Cultural Competency 101: Stay Current (Lesson 3)

I disengaged from embracing most new “music” released after 2005.

I may sound old, but I am being honest when I say that I really don’t care for too much of the new “music” that is on the radio and internet. Aside from a Jay-Z album, T.I., J. Cole or Kendrick Lamar, my personal era of music ends with Kanye West prior to the passing of his mother. That was a problem when I was teaching high school students because their taste in music and acceptance of new artists with new displays of their art was growing. I found it hard to accept what they were embracing. A few years into my career in the classroom, I applied for a job and I had to give a demo lesson to an 8th grade class in the suburbs. I used some hip-hop (rap) artists in my demo… I had done the demo maybe three years prior. When I played 50 Cent’s #1 hit (once upon a time) In Da Club, I just knew these kids would know the song and I’d have them eating out the palm of my hand for the rest of the lesson. When they heard the song, I saw blank stares and I heard crickets. I said, “Don’t you know who 50 Cent is?” One child responded, as you might guess, “Who is 50 Cent? Isn’t that a president? Yeah, a president is on the 50 cent piece right? I just don’t know his name.”

I did not respect my audience enough to know what they knew regarding popular music references. I was embarrassed. I assumed that all kids listen to Hip-Hop… and they do. The problem is, I assumed the people I thought were relevant 10 years ago were still relevant… not so. From that moment on, I promised myself to respect my students enough to stay on their level; to meet them where they were. The local Hip-Hop and R&B station featured a special once a week show that showcased the newest unheard rap songs and by the most popular and sometimes unknown rap artists. For weeks, I listened to the show. After a week or two, I ad-libbed a few times in my lessons or when redirecting a student with a phrase from one of the songs I heard from listening to that once a week show. My “stain,” as one student called it (stain being my popularity with the students) grew exponentially. I learned that you have to meet people in a generational way at times if you wish to develop a relationship; especially if you wish to teach them. It doesn’t matter if they are young or old.

If you are current on the pop culture and music culture and technological culture tips, you will have absolutely no problem engaging kids, relating to kids and winning those kids over. Think about yourself as a kid… think about yourself now. You craved what was popular, you craved music and you craved technology. You still do now. So why is it that we (educators) forget that? Why do we continue to teach and expect kids to learn in antiquated ways? Does being current on the latest make you a better teacher? The answer is yes. Some will argue with me a say no; that knowing popular culture more than you content area makes a bad teacher and an unprofessional one to boot. However, that is not what I am saying. Know your content, have the toolbox of strategies for classroom management, but stay current on the culture. Staying current will help with your instruction as well as with your classroom management. Staying current isn’t a gimmick, so don’t be gimmicky. Information on the latest trends in music, fashion and the arts are meant to serve the purpose of instruction you on how to approach a task (lesson planning) and/or a situation (a student you perceive as being disrespectful). It’s not about having to be extra; it’s about helping you master your craft. Here are 5 things you should make it your business to stay current on (it may seem pretty simple, but it’s not as simple as you think):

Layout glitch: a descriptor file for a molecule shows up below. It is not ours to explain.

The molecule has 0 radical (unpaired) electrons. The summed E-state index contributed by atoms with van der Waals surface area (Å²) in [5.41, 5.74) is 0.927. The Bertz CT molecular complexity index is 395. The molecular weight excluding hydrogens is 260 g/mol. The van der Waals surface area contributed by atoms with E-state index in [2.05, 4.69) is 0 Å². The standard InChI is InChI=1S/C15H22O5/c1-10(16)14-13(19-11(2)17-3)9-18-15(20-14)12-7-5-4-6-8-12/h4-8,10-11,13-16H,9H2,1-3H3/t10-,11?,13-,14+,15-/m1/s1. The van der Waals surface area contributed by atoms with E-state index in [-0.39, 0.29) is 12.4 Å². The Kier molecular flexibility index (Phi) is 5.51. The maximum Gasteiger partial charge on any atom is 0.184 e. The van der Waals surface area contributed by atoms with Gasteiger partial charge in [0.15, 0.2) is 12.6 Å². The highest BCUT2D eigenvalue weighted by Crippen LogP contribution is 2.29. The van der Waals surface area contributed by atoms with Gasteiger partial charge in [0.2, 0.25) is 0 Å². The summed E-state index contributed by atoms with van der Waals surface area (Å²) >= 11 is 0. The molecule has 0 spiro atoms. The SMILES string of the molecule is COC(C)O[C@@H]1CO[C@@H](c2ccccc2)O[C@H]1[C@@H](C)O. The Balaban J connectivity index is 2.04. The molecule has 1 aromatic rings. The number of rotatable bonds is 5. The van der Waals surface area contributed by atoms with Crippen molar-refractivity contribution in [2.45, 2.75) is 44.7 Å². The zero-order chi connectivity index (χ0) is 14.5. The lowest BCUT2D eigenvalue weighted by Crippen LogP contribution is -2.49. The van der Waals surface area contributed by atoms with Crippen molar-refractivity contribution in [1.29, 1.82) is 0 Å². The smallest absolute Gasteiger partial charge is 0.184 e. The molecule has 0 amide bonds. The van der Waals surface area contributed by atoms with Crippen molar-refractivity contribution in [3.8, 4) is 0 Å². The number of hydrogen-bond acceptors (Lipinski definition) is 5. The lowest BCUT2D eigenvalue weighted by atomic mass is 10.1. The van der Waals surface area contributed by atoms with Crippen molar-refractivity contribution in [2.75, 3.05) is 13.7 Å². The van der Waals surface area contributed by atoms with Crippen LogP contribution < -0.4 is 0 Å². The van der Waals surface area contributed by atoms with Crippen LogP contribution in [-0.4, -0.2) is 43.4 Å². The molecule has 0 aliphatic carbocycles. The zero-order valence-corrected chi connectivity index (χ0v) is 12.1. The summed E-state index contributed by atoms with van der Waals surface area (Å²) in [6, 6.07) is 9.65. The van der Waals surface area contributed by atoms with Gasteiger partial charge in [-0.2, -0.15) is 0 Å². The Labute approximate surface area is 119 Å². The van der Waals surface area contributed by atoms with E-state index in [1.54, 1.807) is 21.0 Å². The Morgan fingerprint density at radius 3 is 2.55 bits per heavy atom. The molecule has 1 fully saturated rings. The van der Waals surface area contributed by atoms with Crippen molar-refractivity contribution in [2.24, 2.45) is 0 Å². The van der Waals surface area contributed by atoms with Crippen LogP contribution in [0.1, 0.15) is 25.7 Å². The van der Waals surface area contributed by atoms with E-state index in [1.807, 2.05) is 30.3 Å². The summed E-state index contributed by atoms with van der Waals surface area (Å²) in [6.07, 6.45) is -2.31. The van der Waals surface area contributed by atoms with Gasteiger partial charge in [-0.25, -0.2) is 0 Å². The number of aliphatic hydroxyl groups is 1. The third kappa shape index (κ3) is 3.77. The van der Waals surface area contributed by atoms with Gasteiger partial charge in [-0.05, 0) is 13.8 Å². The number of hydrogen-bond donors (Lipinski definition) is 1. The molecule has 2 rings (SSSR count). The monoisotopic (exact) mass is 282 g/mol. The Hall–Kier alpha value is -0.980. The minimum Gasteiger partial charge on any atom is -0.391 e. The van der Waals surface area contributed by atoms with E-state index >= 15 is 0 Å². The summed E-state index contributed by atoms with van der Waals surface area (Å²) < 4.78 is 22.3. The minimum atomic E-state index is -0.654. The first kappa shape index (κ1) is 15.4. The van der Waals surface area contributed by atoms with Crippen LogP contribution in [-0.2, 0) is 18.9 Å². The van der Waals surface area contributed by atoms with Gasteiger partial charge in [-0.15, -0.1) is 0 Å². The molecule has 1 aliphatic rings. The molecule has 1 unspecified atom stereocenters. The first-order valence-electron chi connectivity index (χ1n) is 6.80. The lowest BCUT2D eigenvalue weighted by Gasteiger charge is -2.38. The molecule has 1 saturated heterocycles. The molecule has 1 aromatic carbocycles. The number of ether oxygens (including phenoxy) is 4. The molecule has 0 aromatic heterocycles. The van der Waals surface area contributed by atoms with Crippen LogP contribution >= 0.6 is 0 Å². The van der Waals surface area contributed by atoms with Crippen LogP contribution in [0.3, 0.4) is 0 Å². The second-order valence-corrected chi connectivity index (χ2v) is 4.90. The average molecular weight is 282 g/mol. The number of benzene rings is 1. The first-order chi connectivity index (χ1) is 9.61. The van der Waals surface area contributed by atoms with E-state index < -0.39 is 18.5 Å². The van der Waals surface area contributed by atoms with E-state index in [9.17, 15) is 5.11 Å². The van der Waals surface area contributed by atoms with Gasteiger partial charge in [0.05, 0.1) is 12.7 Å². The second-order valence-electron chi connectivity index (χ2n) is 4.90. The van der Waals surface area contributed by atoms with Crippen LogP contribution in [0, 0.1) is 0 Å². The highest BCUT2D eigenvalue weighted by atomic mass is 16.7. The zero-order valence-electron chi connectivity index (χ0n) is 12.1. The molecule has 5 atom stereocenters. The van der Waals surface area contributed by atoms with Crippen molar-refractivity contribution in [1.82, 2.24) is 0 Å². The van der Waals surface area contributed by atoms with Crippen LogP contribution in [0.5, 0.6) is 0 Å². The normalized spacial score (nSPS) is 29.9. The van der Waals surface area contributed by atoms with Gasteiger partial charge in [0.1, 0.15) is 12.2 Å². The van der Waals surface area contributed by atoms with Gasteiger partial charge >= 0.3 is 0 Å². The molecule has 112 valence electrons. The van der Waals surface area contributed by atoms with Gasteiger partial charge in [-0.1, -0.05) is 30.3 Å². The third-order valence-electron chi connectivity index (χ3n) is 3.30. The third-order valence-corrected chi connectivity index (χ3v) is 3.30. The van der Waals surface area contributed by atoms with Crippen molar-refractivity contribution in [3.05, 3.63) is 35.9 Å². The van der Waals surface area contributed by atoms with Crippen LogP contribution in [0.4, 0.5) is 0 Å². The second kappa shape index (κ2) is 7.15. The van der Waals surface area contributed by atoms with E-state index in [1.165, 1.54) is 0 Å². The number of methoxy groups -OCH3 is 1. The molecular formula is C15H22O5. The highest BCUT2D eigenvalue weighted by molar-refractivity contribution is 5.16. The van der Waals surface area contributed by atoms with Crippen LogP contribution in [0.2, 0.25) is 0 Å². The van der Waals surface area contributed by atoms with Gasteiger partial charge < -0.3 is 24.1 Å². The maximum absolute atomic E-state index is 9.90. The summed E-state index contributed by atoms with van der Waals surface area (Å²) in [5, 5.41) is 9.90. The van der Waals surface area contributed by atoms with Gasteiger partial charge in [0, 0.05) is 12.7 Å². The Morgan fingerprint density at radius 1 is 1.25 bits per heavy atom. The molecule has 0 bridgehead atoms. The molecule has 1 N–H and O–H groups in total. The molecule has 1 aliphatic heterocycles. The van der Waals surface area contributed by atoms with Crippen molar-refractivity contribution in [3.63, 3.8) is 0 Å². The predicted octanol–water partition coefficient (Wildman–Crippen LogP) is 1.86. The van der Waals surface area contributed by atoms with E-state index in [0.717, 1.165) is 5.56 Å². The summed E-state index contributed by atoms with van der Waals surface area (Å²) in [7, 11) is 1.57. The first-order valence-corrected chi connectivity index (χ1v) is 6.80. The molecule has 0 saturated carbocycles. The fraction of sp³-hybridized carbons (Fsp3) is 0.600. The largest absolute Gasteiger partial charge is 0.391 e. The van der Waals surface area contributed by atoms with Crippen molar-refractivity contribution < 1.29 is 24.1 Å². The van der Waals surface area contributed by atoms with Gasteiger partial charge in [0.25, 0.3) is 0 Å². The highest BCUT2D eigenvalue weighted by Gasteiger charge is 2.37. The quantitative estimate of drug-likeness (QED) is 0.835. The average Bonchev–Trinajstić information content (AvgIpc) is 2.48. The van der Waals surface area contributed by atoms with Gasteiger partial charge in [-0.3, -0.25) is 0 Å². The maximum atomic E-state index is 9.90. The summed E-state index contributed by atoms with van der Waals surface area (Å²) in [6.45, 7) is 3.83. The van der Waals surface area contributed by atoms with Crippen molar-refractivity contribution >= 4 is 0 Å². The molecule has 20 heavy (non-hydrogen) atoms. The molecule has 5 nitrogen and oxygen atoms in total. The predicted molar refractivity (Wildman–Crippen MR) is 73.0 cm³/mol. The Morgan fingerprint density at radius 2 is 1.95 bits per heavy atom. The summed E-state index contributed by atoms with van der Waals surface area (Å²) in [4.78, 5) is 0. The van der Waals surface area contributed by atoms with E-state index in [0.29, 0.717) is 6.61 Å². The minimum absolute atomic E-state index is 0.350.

Action Steps

  1. EMBRACE THE SMART PHONE. Be aware of all the technology at the fingertips of kids. Administrators love asking you, how do you intend on infusing technology in your lessons? Yet kids aren’t allowed to have smart phones out during school for constructive activities… Administrators and teachers are on their smart phones all day, but I digress. The smart phone is access to information and services in the palm of your hand. Like you, students use these tools to access what interest them; music, gaming, fashion, entertainment, food and anything else that adolescents and teenagers enjoy. The smart phone is one example. There are other technologies that kids access, but the smart phone is now their first introduction to a camera, music player, internet, telephone, map, video game and that’s not all. Smart phones are how youth engage and interact with each other and the world. According to a Pew Research Institute report, 92% of teens report going online daily — including 24% who say they go online “almost constantly.” It may sound backwards, but communicating academic language with a teenager on a smart phone as they sit right in front of you may not be a bad idea. Who says that you have to be apart physically to have a virtual school?
  2. EMBRACE THE MUSIC. As I previously stated, I am not too much a fan of today’s music. However, I about Drake, Taylor Swift, Bryson Tiller, Rihanna, Justin Bieber, Kendrick Lamar and the Weeknd are to name a few. I know that using phrase, started from the bottom, is just about played out; if it isn’t already. I know that the use of the word Broccoli as a noun isn’t only for the noun you eat. I also know that the Chainsmokers don’t refer to a group of elderly ladies at bingo. Again, if you’re not a fan of the music today, listen for research purposes. You’d be surprise to know that phrase a kid said to you yesterday that you assumed to be disrespectful was a song lyric that just wasn’t necessary when it was said. If you’re a new teacher (fresh from college particularly) you might share similar music taste with your students; that will help. Embrace the music; your students will embrace you faster. Visit to find out the latest songs and artist. Then YouTube the songs and even turn on your FM or Sirius XM dial to hear the latest.